• In many cases positive unit economics in early network growth isn't possible. Or it's too slow
    • Once you have a few atomic networks, you may want to buy your way to an entire market before you work out profitability
    • What looks like unprofitability in the short term might lead to dominance in the longterm if the market reaches a tipping point in your favour

Flintstoning

  • Flinstoning → artificially propping up the hard side of the network with human effort
    • Named after the leg powered Flinstone car
    • People do things initially → then they automate it once the volume grows
    • Manually fill in critical parts of the network, until it can stand on it's own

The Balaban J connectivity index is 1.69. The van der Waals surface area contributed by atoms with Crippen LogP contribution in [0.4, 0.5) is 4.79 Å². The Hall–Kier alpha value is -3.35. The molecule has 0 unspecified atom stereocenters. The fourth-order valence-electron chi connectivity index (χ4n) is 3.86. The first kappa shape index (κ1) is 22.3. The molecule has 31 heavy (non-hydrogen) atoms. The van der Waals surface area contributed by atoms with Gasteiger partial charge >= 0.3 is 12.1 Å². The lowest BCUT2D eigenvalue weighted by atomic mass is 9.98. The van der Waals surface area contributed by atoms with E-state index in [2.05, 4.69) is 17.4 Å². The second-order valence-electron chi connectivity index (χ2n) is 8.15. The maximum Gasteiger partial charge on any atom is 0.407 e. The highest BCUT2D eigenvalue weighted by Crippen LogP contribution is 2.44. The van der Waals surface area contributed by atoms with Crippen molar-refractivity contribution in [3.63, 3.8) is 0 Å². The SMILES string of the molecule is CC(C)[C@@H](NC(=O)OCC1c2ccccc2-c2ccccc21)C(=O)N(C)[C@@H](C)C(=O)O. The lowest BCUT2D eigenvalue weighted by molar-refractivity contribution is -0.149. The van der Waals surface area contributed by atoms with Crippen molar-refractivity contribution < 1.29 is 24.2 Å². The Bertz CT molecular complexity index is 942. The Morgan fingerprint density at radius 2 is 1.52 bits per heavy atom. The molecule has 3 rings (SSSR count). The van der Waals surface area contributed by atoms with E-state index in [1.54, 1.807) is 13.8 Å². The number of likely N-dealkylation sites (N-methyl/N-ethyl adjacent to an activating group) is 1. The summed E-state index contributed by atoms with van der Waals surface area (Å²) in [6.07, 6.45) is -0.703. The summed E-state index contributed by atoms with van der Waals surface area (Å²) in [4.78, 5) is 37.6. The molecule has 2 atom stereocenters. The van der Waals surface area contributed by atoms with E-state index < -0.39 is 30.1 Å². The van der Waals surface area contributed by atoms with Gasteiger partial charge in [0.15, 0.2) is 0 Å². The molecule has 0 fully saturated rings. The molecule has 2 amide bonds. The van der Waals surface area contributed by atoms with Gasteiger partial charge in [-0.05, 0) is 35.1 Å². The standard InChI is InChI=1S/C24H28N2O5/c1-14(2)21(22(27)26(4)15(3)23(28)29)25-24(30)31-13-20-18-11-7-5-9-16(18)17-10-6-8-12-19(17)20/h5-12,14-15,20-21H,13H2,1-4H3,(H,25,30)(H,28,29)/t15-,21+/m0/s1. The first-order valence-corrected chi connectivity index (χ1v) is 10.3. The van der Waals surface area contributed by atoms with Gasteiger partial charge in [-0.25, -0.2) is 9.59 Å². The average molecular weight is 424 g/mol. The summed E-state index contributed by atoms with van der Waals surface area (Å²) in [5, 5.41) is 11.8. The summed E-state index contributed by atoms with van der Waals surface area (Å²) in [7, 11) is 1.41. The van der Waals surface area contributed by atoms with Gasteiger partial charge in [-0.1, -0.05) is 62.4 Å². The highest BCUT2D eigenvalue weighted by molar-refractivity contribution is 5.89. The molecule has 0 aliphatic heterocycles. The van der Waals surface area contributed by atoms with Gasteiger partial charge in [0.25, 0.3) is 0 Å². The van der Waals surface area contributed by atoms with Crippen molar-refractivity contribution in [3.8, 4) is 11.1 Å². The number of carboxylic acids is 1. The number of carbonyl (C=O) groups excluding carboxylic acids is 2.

• imagine a 3 sided network, users, business and platform. You could fake the platform and focus on building the network
  • Enables earlier feedback, and you might not build features that you don't need
  • Reddit founders created dozens of dummy accounts to post links and make the homepage look complete else - the community might have dried up. They automated the fake users, by scraping news sites for popular stories
  • Paypal created a bot to buy and sell items on Ebay, but it insisted on using paypal only - that grew the user base (convincing Ebay sellers to sign up)
  • Related strategy = first party content (Nintendo creating Mario and Zelda for the Switch)
  • Cyborg startups → combine humans with a team of software engineers
    • hybrid models are smart (more robust than an early algorithm, more scalable than people alone)
  • You must phase out flint-stoning over time. You need a plan to switch from manual to automated.
  • Combine with ‘come for the tool’ , THEN prop up the hard side of the network.